# Can derivatives be defined as anti-integrals?

I see integrals defined as anti-derivatives but for some reason I haven't come across the reverse. Both seem equally implied by the fundamental theorem of calculus.

This emerged as a sticking point in this question.

• In a certain sense this is precisely what we do when we give coordinate-independent definitions of the divergence and curl of a vector field: we can define them as the limit of flux or circulation integrals taken over small and smaller regions. You see this approach a lot in engineering and physics books. – symplectomorphic Sep 12 at 21:43
• I seem to recall there actually is an approach something like this involving absolutely continuous measures. Maybe someone can dig that up and post an answer (or correct me if I'm misremembering). – R.. Sep 13 at 14:48
• @R..: my answer below points out the role of absolute continuity here. And my comment above, about vector calculus, is related to Lebesgue's differentiation theorem, which considers the average value of an integral taken over smaller and smaller balls. – symplectomorphic Sep 13 at 19:46
• If you take a glimpse at Papa Rudin, you'll see that this is more or less, the standard/formal practice. i.e. the integral can be more rigorously defined and then something like derivative is constructed on top of it. – polfosol Sep 14 at 14:57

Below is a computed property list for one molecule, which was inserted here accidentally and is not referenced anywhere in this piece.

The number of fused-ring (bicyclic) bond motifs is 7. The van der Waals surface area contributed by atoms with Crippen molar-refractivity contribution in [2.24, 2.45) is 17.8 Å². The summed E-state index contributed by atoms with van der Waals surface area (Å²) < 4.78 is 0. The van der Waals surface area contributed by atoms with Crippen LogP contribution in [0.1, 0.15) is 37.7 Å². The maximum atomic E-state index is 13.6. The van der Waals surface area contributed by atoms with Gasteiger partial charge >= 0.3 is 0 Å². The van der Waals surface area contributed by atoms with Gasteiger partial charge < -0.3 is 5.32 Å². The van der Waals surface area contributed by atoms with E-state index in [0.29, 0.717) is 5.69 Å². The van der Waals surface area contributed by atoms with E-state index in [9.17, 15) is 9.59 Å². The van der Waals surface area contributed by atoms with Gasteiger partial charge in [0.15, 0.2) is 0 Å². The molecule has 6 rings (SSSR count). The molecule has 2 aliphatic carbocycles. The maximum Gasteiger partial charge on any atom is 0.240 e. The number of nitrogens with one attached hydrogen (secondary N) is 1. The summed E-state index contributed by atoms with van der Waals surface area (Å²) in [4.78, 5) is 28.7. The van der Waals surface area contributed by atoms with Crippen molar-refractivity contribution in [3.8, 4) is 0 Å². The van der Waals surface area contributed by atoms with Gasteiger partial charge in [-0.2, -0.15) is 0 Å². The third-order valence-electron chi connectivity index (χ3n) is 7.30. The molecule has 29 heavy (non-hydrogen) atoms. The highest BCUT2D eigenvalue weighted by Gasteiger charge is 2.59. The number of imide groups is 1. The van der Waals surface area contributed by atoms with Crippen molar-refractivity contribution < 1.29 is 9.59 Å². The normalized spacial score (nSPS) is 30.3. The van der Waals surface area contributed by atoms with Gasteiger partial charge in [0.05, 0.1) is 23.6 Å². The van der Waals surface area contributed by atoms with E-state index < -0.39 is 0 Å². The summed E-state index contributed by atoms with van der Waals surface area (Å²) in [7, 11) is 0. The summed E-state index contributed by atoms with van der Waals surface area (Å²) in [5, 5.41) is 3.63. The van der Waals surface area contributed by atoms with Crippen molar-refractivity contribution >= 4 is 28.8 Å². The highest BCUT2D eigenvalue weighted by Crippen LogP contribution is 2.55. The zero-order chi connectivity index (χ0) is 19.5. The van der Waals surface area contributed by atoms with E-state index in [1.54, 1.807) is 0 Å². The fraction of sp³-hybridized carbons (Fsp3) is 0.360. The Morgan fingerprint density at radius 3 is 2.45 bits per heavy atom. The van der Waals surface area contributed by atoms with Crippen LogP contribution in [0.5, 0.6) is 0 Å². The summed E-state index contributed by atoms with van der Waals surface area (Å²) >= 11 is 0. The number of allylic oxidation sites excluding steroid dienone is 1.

Let $$f(x)=0$$ for all real $$x$$.

Here is one anti-integral for $$f$$:

$$g(x) = \begin{cases} x &\text{when }x\in\mathbb Z \\ 0 & \text{otherwise} \end{cases}$$ in the sense that $$\int_a^b g(x)\,dx = f(b)-f(a)$$ for all $$a,b$$.

How do you explain that the slope of $$f$$ at $$x=5$$ is not $$g(5)=5$$?

The idea works better if we restrict all the functions we ever look at to "sufficiently nice" ones -- for example, we could insist that everything is real analytic.

Merely looking for a continuous anti-integral wouldn't suffice to recover the usual concept of derivative, because then something like $$x \mapsto \begin{cases} 0 & \text{when }x=0 \\ x^2\sin(1/x) & \text{otherwise} \end{cases}$$ wouldn't have a derivative on $$\mathbb R$$ (which is does by the usual definition).